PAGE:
Saturday, 6 August 2016

'No more Hiroshimas' by Lydia Syson

Thirty years ago a new university friend invited me to come and spend Christmas with her family in Hiroshima.  Until I met her, Hiroshima was a word on a banner - an idea, a symbol of something so huge and terrifying and unimaginable that in my nineteen-year-old mind I think it was still a wasteland.  How could the city possibly have been rebuilt? Hiroshima was the cherry tree in Tavistock Square – a ‘never again’ reminder of the worst inhumanity I could conceive and most importantly, a memorial to its victims.  A Cold War child in a left-wing North London household, I had spent my youth marching for CND, passing round petitions, and organising film shows and discussions at school. ‘Enola Gay’ was on the radio and nuclear holocaust at the back of our minds and in our dreams, but we tended to think about dying, not surviving.

Tavistock Square, London
My grandmother, Moira Gaster, helped organise the planting of this tree in 1967
from the seeds of a Hiroshima cherry tree.
The memorial benches opposite are for both my peace activist grandparents.
‘Hiroshima’ seemed untranslatable into bricks and mortar…or as it turned out, concrete and cabbages. In the mid-1980s decorative brassicas were very much in fashion in the window boxes of one of the most modern city I’d ever visited. On my arrival, after a long and memorable Aeroflot flight via Moscow and a journey on a bullet-train, the first thing that struck me was my poor choice of footwear: I’d had no idea I’d have to remove it so often. My winter shoes - slightly Edwardian lace-up boots - took forever to get on and off, and I was shamed by the holes in the heels of nearly every pair of black tights I owned. In those days all the minutiae of everyday Japanese life were thrillingly unfamiliar – the very hot, deep bath, refilled once a week; heated tables and loo seats; wearable duvets; bento boxes, pachinko parlours and meals from slot machines. Meanwhile, although the knowledge of what had happened in Hiroshima hung over me, the city itself at first seemed bland and unexceptional. It was almost disconcerting.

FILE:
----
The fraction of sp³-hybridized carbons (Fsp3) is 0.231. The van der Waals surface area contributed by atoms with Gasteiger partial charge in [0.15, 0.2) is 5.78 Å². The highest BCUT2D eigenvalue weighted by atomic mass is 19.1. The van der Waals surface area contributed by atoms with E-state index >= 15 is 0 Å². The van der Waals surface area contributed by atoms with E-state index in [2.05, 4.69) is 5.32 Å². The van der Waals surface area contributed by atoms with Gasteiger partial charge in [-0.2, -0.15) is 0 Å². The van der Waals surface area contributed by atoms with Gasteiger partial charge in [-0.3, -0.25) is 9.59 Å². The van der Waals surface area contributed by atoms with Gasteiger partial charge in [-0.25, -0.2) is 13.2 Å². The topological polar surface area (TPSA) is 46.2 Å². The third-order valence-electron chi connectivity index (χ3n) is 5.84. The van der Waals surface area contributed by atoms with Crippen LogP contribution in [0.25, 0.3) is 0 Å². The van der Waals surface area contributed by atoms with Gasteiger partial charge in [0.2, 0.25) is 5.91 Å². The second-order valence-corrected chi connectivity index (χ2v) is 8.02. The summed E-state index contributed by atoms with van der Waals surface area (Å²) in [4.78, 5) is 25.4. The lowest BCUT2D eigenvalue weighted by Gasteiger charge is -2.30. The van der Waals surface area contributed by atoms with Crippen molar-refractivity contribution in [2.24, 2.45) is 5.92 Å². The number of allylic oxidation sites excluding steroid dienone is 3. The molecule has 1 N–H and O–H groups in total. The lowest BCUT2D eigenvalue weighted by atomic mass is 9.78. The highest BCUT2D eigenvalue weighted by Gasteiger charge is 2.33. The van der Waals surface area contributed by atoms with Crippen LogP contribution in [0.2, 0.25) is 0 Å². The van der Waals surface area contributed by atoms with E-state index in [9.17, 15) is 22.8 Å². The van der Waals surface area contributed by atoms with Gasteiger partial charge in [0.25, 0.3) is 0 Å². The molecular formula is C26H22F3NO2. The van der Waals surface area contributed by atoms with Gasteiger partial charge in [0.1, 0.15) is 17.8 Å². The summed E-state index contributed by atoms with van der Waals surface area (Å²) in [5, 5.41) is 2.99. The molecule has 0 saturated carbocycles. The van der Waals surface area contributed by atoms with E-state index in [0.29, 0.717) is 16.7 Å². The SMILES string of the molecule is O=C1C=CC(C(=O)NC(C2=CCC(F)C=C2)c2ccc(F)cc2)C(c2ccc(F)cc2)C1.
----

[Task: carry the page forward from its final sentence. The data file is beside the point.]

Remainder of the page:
Until my friend took me to the Peace Memorial Park, the open space which had once been the heart of Hiroshima.  Commemorations will be taking place there today as they do every year on the anniversary of the first atomic bomb to be used in warfare, remembering more than 80,000 people killed on the day of the attack, and 140,000-150,000 more who died from radiation poisoning in the years that followed. I saw the skeleton dome of one of the only buildings left standing, still preserved as a ruin. I learned of Sadako and her paper cranes. And I was overwhelmed in the museum, which was smaller then than it is today and offered less context to the whole ghastly war, its ending, and its aftermath. All these years later, it’s hard to write about what I saw and felt there. It seemed, and still seems, unspeakable.

The Genbaku Dome - also known as the 'A' dome -
amidst the devastation in October 1945. Photograph by 
Shigeo Hayashi
Yet somehow - remarkably - Kathleen Burkinshaw, author of The Last Cherry Blossom, published this week in the US by Sky Pony Press, has managed to put into words the experience of growing up in Hiroshima during the Second World War.

From her mother’s memories, and her own careful research, Kathleen has created an original and compelling novel about a twelve-year-old girl trying to make sense of the gaps between newspaper reports, government propaganda and what she gradually discovers for herself: neighbours going to fight who never come home, the pressures of ritual suicide, what it really means to serve your country.   Meanwhile, as her own household changes, with new marriages for both her aunt and her father, Yuriko also finds disturbing holes in her own family narrative. She is forced to rethink her identity at every level.
Kathleen's mother, Toshiko Ishikawa (1932-2015),
with her Papa, Hisao Ishikawa (1883-1945)
 in her most treasured photograph.

It’s a completely absorbing world. All the details of family relationships, school friendships, everyday life, customs, stories, and ideas about honour and shame are woven in beautifully. When pika don hits – the literal translation is ‘flash boom’ – we understand exactly what it has destroyed. Burkinshaw handles the moment and its aftermath with great sensitivity. The Last Cherry Blossom takes its title from a favourite saying of Yuriko’s Papa, and also evokes the spirit of endurance in Hiroshima, manifested in the blooming of cherry trees in Spring 1946 in soil where scientists had predicted nothing would grow for years. There are some books you read as a child which open your eyes, get under your skin, and stay with you forever. When Hitler Stole Pink Rabbit had that effect on me. I think The Last Cherry Blossom will prove an enduring novel. I also believe that its young readers will grow up asking more questions about where we are now in terms of nuclear warfare, whether we have learned anything from the tragedies of Hiroshima and Nagasaki, and asking themselves how they feel about that.

Kathleen with her mother in 2013 (above)
and with her daughter Sara in Hiroshima (below)


Joan Lennon said...

Thanks for this, Lydia.

Sue Purkiss said...

One for my to-read pile. Thanks, Lydia.

Leslie Wilson said...

And for my to-read pile, too. It sounds a wonderful book, though I suspect I'll need to be feeling strong to read it. I have heard hibakushas (survivors of the bomb) and seen a film of their memories, which I found pretty gruelling. I still find it hard to take, when people say the bombs 'saved lives.'